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Nb-1 Zr Alloy

Due to its excellent fabric-ability and ductility, this material is readily available in all desired mill product forms.

0.31 lbs./cu. in. or 8.57 gms./cu. cm.

Melting Point:
4365 ± 15ºF or 2410 ± 10ºC

Thermal Conductivity:
24.2 BTu/(hr.) (ft.)2 (ºF/ft.) (25ºC)
Tungsten: 500 ppm
Halnium: 200 ppm
Tantalum: 1000 ppm
Zirconium: 0.8% 1.2%
Carbon: 200 ppm
Oxygen: 300 ppm
Nitrogen: 100 ppm
Hydrogen: 15 ppm

Portions of the information are copyrighted by ATI Wah Chang and are reproduced here by Metal Technology with the permission of ATI Wah Chang, Albany, Oregon 97321.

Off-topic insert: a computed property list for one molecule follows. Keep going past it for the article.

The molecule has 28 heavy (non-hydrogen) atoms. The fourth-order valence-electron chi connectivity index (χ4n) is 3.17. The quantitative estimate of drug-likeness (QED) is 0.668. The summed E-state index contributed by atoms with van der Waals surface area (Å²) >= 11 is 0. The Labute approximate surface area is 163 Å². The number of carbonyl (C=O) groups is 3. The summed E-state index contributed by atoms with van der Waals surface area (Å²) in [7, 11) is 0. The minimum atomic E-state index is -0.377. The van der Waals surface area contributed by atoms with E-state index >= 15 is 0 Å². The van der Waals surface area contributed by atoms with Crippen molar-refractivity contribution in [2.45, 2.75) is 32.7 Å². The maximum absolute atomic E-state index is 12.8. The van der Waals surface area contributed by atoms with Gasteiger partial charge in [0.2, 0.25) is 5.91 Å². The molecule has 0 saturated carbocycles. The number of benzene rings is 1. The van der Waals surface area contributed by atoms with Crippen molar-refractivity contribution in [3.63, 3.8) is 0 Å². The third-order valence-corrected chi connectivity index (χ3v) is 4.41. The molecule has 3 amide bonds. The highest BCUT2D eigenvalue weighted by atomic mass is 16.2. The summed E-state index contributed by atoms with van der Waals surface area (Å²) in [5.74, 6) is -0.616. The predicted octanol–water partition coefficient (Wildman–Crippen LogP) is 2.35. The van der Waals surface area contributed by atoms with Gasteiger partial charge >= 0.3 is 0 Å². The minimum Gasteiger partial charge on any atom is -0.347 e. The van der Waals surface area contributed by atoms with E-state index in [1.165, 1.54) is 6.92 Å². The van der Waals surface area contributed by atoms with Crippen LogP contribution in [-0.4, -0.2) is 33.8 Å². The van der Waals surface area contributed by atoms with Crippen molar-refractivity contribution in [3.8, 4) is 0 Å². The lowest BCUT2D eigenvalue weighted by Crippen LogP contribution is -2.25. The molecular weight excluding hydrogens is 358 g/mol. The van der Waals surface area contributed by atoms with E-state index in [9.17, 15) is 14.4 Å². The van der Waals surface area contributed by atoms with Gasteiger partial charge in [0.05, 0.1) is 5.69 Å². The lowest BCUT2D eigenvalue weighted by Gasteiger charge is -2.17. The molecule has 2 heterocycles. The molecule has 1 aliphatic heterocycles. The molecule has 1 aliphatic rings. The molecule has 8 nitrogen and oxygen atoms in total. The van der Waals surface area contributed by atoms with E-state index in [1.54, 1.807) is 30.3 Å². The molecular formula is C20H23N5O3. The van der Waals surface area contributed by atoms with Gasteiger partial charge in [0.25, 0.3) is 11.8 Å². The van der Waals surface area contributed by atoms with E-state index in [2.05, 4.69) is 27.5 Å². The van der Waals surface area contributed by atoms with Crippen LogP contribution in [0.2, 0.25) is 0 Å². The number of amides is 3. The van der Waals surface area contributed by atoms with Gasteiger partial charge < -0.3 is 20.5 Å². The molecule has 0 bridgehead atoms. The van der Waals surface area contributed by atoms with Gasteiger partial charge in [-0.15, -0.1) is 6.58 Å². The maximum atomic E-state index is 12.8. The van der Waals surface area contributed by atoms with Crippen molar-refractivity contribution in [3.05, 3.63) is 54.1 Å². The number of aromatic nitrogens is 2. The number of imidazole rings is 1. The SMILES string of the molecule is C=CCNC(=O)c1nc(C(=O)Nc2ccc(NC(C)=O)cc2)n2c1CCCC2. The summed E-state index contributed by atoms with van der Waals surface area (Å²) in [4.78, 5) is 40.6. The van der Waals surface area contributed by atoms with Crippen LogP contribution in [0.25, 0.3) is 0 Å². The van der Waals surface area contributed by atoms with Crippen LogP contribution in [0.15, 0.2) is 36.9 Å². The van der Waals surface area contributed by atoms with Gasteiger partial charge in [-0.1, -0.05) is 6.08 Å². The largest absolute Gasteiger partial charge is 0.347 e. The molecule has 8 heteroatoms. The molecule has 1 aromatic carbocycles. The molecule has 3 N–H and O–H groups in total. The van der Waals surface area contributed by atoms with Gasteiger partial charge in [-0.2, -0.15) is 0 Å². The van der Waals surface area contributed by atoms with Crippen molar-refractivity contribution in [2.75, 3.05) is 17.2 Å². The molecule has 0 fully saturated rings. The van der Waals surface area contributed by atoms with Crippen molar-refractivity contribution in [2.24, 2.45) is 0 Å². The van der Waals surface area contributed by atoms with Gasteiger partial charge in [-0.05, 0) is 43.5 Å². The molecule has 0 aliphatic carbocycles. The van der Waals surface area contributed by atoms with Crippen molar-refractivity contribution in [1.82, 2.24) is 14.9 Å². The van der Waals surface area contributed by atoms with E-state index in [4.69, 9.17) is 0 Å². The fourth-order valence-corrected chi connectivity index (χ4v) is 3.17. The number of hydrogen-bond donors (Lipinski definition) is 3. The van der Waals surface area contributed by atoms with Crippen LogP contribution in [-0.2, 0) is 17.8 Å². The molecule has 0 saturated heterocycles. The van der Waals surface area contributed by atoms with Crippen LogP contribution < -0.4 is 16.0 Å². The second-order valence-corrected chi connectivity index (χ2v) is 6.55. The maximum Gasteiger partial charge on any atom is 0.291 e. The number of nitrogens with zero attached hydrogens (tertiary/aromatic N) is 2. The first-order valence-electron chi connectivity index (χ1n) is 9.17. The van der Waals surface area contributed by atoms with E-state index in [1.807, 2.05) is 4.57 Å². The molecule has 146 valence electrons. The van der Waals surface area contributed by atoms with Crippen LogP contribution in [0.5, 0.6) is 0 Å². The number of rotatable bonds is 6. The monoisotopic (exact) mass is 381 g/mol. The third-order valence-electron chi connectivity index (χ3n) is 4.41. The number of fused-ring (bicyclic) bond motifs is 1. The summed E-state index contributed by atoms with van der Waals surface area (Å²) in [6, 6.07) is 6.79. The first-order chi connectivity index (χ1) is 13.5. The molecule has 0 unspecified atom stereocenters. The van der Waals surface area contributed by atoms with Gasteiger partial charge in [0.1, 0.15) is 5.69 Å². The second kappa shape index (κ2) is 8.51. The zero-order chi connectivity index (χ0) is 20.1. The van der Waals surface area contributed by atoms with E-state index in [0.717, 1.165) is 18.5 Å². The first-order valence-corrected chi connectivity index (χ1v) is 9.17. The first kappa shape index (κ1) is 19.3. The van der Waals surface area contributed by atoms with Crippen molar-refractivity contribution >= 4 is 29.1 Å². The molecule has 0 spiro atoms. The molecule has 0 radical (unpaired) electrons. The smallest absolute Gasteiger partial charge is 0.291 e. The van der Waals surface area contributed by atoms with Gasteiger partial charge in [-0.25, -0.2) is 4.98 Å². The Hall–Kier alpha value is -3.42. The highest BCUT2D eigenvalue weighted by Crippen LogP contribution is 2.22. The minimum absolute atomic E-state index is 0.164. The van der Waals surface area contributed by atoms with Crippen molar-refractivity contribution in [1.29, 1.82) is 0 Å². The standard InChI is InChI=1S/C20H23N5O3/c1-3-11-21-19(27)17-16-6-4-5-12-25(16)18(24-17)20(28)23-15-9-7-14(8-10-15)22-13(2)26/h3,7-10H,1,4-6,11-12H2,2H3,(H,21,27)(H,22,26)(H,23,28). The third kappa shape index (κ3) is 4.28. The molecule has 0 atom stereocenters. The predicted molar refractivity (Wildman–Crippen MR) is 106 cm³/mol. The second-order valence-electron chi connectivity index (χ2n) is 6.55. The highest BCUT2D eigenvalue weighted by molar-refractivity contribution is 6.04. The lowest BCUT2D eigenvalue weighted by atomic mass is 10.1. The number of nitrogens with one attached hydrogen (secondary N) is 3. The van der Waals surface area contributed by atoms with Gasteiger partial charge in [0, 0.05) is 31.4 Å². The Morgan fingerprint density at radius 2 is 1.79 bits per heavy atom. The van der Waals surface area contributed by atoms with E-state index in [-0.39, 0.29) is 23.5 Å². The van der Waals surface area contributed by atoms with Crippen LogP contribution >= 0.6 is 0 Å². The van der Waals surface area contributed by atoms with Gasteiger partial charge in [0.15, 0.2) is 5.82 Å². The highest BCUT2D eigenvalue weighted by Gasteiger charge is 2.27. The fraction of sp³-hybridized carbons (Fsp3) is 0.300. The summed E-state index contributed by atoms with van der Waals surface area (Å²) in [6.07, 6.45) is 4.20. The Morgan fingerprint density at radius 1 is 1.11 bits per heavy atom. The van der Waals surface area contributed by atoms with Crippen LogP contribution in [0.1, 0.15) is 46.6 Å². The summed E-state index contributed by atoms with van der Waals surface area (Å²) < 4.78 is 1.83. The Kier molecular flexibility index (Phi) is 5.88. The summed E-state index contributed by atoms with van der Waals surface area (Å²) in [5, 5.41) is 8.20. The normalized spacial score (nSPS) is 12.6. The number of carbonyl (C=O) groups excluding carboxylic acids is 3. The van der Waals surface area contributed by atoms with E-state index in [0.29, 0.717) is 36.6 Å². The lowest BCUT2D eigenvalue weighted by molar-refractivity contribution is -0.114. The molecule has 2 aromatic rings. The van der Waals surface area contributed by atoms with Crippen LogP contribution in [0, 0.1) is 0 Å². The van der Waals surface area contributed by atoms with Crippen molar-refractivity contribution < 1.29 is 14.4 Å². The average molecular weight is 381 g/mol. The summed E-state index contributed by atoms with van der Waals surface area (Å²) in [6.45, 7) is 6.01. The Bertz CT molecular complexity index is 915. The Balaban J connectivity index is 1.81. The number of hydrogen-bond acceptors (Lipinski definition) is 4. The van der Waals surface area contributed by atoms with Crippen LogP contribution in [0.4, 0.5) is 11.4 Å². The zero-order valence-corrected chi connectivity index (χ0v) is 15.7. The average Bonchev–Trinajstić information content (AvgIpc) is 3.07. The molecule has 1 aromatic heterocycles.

It was discovered that the addition of 1% zirconium to niobium greatly improved the creep strength over the soft pure metal. Thus Nb-1Zr became the replacement for pure niobium in applications requiring the chemical resistance of niobium and a material with high melting temperature. In addition to greatly increasing the strength of pure niobium at higher temperatures, Nb-1Zr also has low thermal nuclear capture cross-section properties. Therefore, this alloy has been closely associated with the nuclear industry, which requires specified elevated temperature strength in the range of 1800º F to 2200º F. Because of the increasing need for better strengths, as technology has advanced, Nb-1Zr has been replaced by alloys such as C-103, which has greater strength and thus improved reliability, but still retains all the desirable characteristics of Nb-1Zr. Nb-1Zr has the advantage of being less expensive than the higher strength alloys, and can be used in applications where a high temperature material is needed with low loads such as a load free thermal shield.